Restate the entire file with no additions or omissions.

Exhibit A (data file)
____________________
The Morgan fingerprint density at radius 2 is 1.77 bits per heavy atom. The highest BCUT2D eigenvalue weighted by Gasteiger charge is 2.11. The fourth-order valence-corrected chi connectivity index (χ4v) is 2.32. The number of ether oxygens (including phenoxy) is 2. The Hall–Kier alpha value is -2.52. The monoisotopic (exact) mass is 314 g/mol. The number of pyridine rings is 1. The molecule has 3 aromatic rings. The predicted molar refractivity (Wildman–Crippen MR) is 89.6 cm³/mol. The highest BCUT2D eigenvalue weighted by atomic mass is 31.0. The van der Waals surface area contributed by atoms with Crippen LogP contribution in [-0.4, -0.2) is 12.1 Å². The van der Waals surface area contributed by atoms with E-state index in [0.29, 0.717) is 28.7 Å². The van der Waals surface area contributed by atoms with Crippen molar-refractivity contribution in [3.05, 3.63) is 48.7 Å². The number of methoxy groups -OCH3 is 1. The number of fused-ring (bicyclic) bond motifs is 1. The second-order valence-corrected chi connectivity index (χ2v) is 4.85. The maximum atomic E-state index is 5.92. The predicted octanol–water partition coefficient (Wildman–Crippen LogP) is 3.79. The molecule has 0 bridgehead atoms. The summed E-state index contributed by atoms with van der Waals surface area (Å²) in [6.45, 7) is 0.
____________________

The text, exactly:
The Morgan fingerprint density at radius 2 is 1.77 bits per heavy atom. The highest BCUT2D eigenvalue weighted by Gasteiger charge is 2.11. The fourth-order valence-corrected chi connectivity index (χ4v) is 2.32. The number of ether oxygens (including phenoxy) is 2. The Hall–Kier alpha value is -2.52. The monoisotopic (exact) mass is 314 g/mol. The number of pyridine rings is 1. The molecule has 3 aromatic rings. The predicted molar refractivity (Wildman–Crippen MR) is 89.6 cm³/mol. The highest BCUT2D eigenvalue weighted by atomic mass is 31.0. The van der Waals surface area contributed by atoms with Crippen LogP contribution in [-0.4, -0.2) is 12.1 Å². The van der Waals surface area contributed by atoms with E-state index in [0.29, 0.717) is 28.7 Å². The van der Waals surface area contributed by atoms with Crippen molar-refractivity contribution in [3.05, 3.63) is 48.7 Å². The number of methoxy groups -OCH3 is 1. The number of fused-ring (bicyclic) bond motifs is 1. The second-order valence-corrected chi connectivity index (χ2v) is 4.85. The maximum atomic E-state index is 5.92. The predicted octanol–water partition coefficient (Wildman–Crippen LogP) is 3.79. The molecule has 0 bridgehead atoms. The summed E-state index contributed by atoms with van der Waals surface area (Å²) in [6.45, 7) is 0.